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RETHINKING GREEN

Where rubber meets the room

November 15, 2007|Lisa Boone | Times Staff Writer

RECLAIMED rubber may seem a far cry from mahogany or walnut, but recycled tires can be seen in high-end showrooms throughout the country as an essential component of home furnishings.

Michigan designer Andy Gregg's made-to-order pieces for Bike Furniture Design include tables and lounge chairs made with inner-tube seats framed by welded chrome-plated bicycle rims. With an abundance of black and chrome, the inventive furnishings echo the lines of modernist designers such as Mies van der Rohe and Marcel Breuer, albeit with a hefty dose of irreverence.

Metaform Studio in New York sells the $1,200 kidney-shaped Retire Rocker, right, made from rubber tires and plywood in custom colors. The piece was created by architect and furniture maker Khader Humied, whose design recalls the sinewy forms of Alvar Aalto's webbed chairs.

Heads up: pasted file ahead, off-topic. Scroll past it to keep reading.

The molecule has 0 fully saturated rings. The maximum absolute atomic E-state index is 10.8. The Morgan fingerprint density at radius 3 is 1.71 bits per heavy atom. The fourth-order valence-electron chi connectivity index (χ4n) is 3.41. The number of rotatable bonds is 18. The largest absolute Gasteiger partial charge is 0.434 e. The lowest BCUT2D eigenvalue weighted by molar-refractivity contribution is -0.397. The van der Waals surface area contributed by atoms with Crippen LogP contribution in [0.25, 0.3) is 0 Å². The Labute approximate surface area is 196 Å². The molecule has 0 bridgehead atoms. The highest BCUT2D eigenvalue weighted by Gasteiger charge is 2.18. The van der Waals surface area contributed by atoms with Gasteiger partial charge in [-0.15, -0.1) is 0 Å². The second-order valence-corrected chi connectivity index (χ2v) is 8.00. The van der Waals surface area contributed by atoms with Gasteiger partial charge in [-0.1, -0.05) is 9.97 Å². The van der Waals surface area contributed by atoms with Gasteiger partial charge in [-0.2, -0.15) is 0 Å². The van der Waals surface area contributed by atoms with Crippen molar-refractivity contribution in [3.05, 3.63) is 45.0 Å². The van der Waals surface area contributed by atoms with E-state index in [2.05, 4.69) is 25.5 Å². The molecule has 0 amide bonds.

Brazilian designers Humberto and Fernando Campana expand on the tire theme with TransNeomatic, above, a decorative bowl made from discarded scooter tires and woven wicker. It was designed for Los Angeles-based Artecnica as part of the firm's Design With Conscience line, which supports artisans in developing countries. Price: $200 to $320.

"The pendulum is going back the other way," says Steve Melendrez, whose Silver Lake store the Living Room sells a Moroccan-style ottoman made out of recycled tires for $345.

The problem, Melendrez says, is that many furnishings made of sustainable or recycled materials are expensive, beyond what the average consumer is able or willing to spend. "You want the balance," he says -- a mix of style, sustainability and affordability.

Enrico Bressan, an art director at Artecnica, agrees.

"The question is how much are people going to be willing to pay," he says. "That is the puzzle."

What is clear to the industry, he says, is that recycling comes with a higher cost.

"Humanity has to answer the question," he says. "It's not like we can postpone our choices. The reality is that we're going to pay for it, one way or another."

--

lisa.boone@latimes.com

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